Conceptual model for understanding flows of water and people
“The conceptual model we are using has been introduced by Giuliano Di Baldassarre, along with the broader community of hydrologists developing a sub-field of socio-hydrology. What he articulates is very familiar for a social scientist, since we have long understood people and the environment cannot be seen as separate from each other (eg. social-natures, or the hydro-social). Hydrologists however, have typically treated them as completely separate entities. Hydrological systems are either influenced by society or they influence society. However, more and more, for example the Panta-Rei concept of the IAHS - it is recognized that the interaction is two way and changes over time. In practice, this means we should recognize that water related disaster risk itself, is dynamic”.
Risk is a dymanic concept
“You can't just identify a risk and quantify it, build an infrastructure and the risk is eliminated. It doesn’t work that way. When you reduce the risks in one place, you increase it at some different place, in a different time. So you have to think temporally, but also spatially. For example, when there is a flood risk, you may build a levy. You reduce the risk in this location, but perhaps increase it along another point, or in the future. Due to poor management infrastructures may get degraded, so people think they are safe, but they’re not. Decreasing risk may also lead to a lot of development in the flood plain, which will increase exposure to risk should a disaster event happen.
“With the conceptual model, we think through the implications of flood management strategies. What does this linkage between floods and society actually mean in terms of vulnerability, who exactly is at risk, when, and where?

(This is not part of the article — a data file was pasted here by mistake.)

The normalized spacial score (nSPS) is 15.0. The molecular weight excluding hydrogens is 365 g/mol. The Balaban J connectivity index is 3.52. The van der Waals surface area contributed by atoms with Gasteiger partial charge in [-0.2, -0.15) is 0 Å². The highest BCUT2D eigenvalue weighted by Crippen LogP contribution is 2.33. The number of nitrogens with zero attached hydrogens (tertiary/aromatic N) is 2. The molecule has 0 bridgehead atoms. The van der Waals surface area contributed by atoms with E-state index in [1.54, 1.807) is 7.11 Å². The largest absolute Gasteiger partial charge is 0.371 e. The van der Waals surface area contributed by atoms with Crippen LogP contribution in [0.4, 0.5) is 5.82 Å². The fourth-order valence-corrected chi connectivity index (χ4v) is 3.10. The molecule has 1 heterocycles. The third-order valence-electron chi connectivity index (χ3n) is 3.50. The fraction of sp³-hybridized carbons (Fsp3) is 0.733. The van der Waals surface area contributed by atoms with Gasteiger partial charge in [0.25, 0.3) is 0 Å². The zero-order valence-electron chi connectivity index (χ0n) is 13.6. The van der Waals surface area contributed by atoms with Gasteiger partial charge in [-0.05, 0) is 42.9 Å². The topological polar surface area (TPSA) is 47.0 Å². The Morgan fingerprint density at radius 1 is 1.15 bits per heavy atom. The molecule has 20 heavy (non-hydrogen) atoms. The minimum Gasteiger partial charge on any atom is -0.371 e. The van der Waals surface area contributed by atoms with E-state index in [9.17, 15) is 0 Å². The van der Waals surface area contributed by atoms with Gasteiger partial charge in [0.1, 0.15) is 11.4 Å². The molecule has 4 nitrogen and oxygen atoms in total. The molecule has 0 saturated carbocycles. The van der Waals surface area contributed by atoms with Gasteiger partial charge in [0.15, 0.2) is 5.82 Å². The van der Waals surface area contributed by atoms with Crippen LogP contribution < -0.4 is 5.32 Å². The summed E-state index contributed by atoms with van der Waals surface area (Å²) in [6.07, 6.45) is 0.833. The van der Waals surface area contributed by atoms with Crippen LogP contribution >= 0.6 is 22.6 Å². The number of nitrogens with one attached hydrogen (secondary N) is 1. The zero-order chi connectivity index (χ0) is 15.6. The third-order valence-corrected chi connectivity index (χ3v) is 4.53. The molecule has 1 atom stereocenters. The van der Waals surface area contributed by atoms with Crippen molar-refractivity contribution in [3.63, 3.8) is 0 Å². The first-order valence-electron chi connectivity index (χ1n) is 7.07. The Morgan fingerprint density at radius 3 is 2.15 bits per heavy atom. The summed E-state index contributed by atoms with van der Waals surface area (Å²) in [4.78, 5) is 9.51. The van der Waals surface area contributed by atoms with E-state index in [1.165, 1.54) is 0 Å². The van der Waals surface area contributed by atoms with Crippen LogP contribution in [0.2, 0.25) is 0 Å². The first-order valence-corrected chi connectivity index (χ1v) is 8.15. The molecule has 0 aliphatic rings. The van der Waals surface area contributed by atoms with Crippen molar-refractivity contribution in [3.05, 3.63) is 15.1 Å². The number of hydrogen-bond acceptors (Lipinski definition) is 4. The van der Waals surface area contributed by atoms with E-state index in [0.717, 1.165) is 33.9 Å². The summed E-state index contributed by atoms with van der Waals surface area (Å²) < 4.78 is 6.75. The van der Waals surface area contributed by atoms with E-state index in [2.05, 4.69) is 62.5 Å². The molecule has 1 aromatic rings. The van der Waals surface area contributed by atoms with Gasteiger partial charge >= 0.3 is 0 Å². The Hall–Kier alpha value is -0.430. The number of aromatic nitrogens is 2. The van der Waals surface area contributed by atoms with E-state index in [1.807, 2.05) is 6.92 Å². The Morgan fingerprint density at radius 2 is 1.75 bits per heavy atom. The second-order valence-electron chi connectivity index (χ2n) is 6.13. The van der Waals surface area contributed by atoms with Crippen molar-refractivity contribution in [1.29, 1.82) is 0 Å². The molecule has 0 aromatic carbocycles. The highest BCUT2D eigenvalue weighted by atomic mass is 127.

“We are supported by two PhD fellows, Wajid Hasan Shah connected to Wageningen University and Ferdous Ruknul to IHE Delft. A lot of the research of the project will be derived from their PhD studies, they are both from Bangladesh but have different disciplinary approaches, combining natural science with social science. Ferdous also did his MSc studies with us and stayed to do his PhD”.
Social sciences mix
“This project is highly interdisciplinary in the social sciences, which is a bit funny and different both for IHE Delft and the WOTRO Urbanizing Deltas projects. We have anthropologists, political scientists, people trained in public administration and policy and human geographers involved. In terms of the natural scientists we work with civil engineers and hydrologists. The majority of projects under the Urbanizing Deltas of the World call are led by natural scientists. We are also one of the two projects in the call who are focusing on urban processes. Other projects are looking at the delta, which includes urban areas, but not specifically focusing on urbanization itself. I am proud to be part of team which is able to complement this with a social science focus”.